The Gentleman Botanist

The Gentleman Botanist arrived in town with his cartons and cases, bottles and beakers, samples and sketchbooks, and set about studying and collecting the local flora. The children approached him first with their natural curiosity and innate lack of fear. He quickly engaged them to lead him to new areas to investigate — the first time for a penny, each time after that for promises of more.

Within a day the men would confront him — the mayor or constable, property owners, or whatever leading businessmen felt it was their duty to represent the town’s interests. He spoke to them of the importance of scientific investigation and the necessity that he be given free reign to go and do as he pleased regardless of property lines. He spoke to them as inferiors, as indeed he believed them to be. And without exception they acquiesced.

He stretched a tarpaulin between two trees and slept on a cot under the makeshift shelter. That brought the women out, tut-tutting what a deplorable situation it was to leave a gentleman out in the cold and soon he had offers of a room that would be placed at his disposal. “No,” they would say, “of course it is no trouble at all.” Not that any of them really had any room to spare, but what was a little inconvenience to the family in the service of science and Christian charity?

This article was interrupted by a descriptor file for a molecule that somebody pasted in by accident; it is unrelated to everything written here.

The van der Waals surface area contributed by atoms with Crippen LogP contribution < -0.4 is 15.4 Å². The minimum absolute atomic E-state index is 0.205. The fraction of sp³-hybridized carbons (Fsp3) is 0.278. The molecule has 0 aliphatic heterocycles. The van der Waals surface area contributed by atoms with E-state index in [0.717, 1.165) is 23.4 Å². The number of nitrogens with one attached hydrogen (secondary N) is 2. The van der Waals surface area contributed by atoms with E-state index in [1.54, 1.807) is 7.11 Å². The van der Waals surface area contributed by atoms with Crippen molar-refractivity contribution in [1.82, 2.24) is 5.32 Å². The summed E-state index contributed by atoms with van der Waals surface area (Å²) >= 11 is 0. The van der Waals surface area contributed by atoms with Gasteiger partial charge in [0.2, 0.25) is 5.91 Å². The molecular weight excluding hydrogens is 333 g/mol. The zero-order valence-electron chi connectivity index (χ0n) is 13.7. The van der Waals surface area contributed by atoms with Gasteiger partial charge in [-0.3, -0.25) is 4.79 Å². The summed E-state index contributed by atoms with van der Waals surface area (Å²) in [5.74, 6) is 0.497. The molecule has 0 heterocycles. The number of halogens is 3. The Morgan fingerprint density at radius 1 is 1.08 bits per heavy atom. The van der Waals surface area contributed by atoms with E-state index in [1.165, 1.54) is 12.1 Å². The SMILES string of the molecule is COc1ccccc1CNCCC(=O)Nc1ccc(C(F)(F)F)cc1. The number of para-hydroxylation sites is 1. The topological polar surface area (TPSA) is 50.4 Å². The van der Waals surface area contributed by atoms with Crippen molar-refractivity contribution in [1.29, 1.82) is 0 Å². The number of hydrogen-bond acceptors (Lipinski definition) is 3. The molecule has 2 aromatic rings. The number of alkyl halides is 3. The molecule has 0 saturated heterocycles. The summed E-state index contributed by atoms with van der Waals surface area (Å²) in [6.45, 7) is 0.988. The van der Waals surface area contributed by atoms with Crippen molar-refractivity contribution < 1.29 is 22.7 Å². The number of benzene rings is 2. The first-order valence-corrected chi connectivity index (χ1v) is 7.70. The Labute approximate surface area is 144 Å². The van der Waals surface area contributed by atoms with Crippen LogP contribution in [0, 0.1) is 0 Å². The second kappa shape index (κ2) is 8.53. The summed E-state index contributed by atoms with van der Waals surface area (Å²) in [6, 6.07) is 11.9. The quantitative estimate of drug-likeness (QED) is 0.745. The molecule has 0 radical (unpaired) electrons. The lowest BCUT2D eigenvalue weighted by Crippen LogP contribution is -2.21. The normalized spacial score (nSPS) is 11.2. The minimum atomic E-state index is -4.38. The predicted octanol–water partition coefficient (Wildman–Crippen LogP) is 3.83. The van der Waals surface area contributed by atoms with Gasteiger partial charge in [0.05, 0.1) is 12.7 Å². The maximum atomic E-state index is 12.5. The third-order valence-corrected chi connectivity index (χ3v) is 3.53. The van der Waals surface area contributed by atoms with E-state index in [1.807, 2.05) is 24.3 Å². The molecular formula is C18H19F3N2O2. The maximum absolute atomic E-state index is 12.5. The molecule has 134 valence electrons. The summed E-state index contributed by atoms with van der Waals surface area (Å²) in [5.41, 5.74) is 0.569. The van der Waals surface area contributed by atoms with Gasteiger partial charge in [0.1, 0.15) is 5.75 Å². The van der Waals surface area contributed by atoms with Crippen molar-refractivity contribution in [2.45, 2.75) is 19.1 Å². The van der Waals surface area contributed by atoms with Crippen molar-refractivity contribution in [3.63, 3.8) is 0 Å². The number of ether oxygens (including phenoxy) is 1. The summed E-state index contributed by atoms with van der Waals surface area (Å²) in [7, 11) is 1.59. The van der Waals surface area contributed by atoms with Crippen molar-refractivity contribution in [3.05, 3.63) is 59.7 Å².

He weighed his options carefully and gratefully accepted one in particular. The woman was solicitous and pious. The man was solid and slow-witted. And the daughter, of course they had a daughter, was young and fair. Her name was… let’s say it was Virginia.

He set about the business of collecting botanical samples during the day and cataloging them by the fire each night. And one night he suggested, if it wasn’t any trouble and only if she was interested, perhaps Virginia would like to write some of the notes as he studied the samples and dictated. She would? Oh, that was splendid. And within a day or two it became clear she had quite an aptitude for the work and perhaps she could accompany him during the day and help collect the samples too. Besides, she had local knowledge that would supplant that of the children who had grown tired of waiting for the next supply of pennies.

Each day they ranged further afield, trudging over the steepest terrain and inspecting the remotest dales and hollows. It had not been so many years since she had been a girl whose daily activities included climbing rocks and trees. She never complained about the rigors and he began to compliment her frequently. And when they chanced upon a wildflower that she said was the most beautiful thing she had ever seen, he declared that it held but a fraction of the beauty of dear Virginia. He kissed her hand and she blushed, but didn’t draw away. So he embraced her and kissed her face and still she didn’t draw away. Soon he was exploring dales and hollows of a carnal nature.